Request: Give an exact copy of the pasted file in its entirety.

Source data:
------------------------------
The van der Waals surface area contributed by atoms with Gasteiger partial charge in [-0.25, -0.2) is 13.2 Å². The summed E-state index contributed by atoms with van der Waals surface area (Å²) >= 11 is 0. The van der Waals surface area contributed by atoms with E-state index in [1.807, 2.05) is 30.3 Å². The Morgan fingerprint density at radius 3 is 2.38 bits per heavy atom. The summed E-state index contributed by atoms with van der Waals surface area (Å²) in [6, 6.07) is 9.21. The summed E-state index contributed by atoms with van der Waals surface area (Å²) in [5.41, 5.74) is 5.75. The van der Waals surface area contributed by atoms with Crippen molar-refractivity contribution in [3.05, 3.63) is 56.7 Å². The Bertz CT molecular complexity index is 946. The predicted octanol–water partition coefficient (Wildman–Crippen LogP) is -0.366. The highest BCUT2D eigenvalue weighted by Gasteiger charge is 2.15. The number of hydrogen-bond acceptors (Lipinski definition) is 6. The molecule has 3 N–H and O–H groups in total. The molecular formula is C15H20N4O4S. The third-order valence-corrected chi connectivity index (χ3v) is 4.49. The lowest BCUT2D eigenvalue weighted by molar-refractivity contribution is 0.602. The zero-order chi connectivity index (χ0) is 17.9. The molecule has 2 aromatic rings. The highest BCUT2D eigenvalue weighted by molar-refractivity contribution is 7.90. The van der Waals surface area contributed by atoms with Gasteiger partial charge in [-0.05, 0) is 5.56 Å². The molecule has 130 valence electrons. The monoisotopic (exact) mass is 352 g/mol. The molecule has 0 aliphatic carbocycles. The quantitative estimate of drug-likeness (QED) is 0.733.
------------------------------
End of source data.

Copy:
The van der Waals surface area contributed by atoms with Gasteiger partial charge in [-0.25, -0.2) is 13.2 Å². The summed E-state index contributed by atoms with van der Waals surface area (Å²) >= 11 is 0. The van der Waals surface area contributed by atoms with E-state index in [1.807, 2.05) is 30.3 Å². The Morgan fingerprint density at radius 3 is 2.38 bits per heavy atom. The summed E-state index contributed by atoms with van der Waals surface area (Å²) in [6, 6.07) is 9.21. The summed E-state index contributed by atoms with van der Waals surface area (Å²) in [5.41, 5.74) is 5.75. The van der Waals surface area contributed by atoms with Crippen molar-refractivity contribution in [3.05, 3.63) is 56.7 Å². The Bertz CT molecular complexity index is 946. The predicted octanol–water partition coefficient (Wildman–Crippen LogP) is -0.366. The highest BCUT2D eigenvalue weighted by Gasteiger charge is 2.15. The number of hydrogen-bond acceptors (Lipinski definition) is 6. The molecule has 3 N–H and O–H groups in total. The molecular formula is C15H20N4O4S. The third-order valence-corrected chi connectivity index (χ3v) is 4.49. The lowest BCUT2D eigenvalue weighted by molar-refractivity contribution is 0.602. The zero-order chi connectivity index (χ0) is 17.9. The molecule has 2 aromatic rings. The highest BCUT2D eigenvalue weighted by molar-refractivity contribution is 7.90. The van der Waals surface area contributed by atoms with Gasteiger partial charge in [-0.05, 0) is 5.56 Å². The molecule has 130 valence electrons. The monoisotopic (exact) mass is 352 g/mol. The molecule has 0 aliphatic carbocycles. The quantitative estimate of drug-likeness (QED) is 0.733.